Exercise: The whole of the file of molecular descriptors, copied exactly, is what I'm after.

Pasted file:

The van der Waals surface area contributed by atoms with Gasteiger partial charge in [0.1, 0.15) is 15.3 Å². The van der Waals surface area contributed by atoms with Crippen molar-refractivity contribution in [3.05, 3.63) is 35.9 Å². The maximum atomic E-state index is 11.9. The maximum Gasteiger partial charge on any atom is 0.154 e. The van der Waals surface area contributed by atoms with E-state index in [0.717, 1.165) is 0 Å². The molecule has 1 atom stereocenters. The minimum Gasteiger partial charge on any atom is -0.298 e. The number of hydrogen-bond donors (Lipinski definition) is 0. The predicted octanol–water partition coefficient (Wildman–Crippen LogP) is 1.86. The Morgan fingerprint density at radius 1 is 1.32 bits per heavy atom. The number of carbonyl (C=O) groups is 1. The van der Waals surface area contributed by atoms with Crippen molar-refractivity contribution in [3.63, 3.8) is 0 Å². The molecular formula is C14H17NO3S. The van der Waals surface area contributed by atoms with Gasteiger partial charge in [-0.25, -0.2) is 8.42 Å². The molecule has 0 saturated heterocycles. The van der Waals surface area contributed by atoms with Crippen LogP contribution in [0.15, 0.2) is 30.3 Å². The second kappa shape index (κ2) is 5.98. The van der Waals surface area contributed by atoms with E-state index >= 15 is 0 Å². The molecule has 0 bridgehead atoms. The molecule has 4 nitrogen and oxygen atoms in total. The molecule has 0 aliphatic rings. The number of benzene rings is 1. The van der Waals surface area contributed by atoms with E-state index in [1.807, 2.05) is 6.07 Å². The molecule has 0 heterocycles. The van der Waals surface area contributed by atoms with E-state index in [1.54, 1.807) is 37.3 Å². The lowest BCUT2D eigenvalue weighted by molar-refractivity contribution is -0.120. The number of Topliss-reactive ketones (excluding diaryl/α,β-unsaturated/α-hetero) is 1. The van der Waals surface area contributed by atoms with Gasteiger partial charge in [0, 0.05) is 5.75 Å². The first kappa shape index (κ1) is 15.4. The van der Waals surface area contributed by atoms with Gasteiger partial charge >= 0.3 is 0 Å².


The van der Waals surface area contributed by atoms with Gasteiger partial charge in [0.1, 0.15) is 15.3 Å². The van der Waals surface area contributed by atoms with Crippen molar-refractivity contribution in [3.05, 3.63) is 35.9 Å². The maximum atomic E-state index is 11.9. The maximum Gasteiger partial charge on any atom is 0.154 e. The van der Waals surface area contributed by atoms with E-state index in [0.717, 1.165) is 0 Å². The molecule has 1 atom stereocenters. The minimum Gasteiger partial charge on any atom is -0.298 e. The number of hydrogen-bond donors (Lipinski definition) is 0. The predicted octanol–water partition coefficient (Wildman–Crippen LogP) is 1.86. The Morgan fingerprint density at radius 1 is 1.32 bits per heavy atom. The number of carbonyl (C=O) groups is 1. The van der Waals surface area contributed by atoms with Crippen molar-refractivity contribution in [3.63, 3.8) is 0 Å². The molecular formula is C14H17NO3S. The van der Waals surface area contributed by atoms with Gasteiger partial charge in [-0.25, -0.2) is 8.42 Å². The molecule has 0 saturated heterocycles. The van der Waals surface area contributed by atoms with Crippen LogP contribution in [0.15, 0.2) is 30.3 Å². The second kappa shape index (κ2) is 5.98. The van der Waals surface area contributed by atoms with E-state index >= 15 is 0 Å². The molecule has 0 bridgehead atoms. The molecule has 4 nitrogen and oxygen atoms in total. The molecule has 0 aliphatic rings. The number of benzene rings is 1. The van der Waals surface area contributed by atoms with E-state index in [1.807, 2.05) is 6.07 Å². The molecule has 0 heterocycles. The van der Waals surface area contributed by atoms with E-state index in [1.54, 1.807) is 37.3 Å². The lowest BCUT2D eigenvalue weighted by molar-refractivity contribution is -0.120. The number of Topliss-reactive ketones (excluding diaryl/α,β-unsaturated/α-hetero) is 1. The van der Waals surface area contributed by atoms with Gasteiger partial charge in [0, 0.05) is 5.75 Å². The first kappa shape index (κ1) is 15.4. The van der Waals surface area contributed by atoms with Gasteiger partial charge >= 0.3 is 0 Å².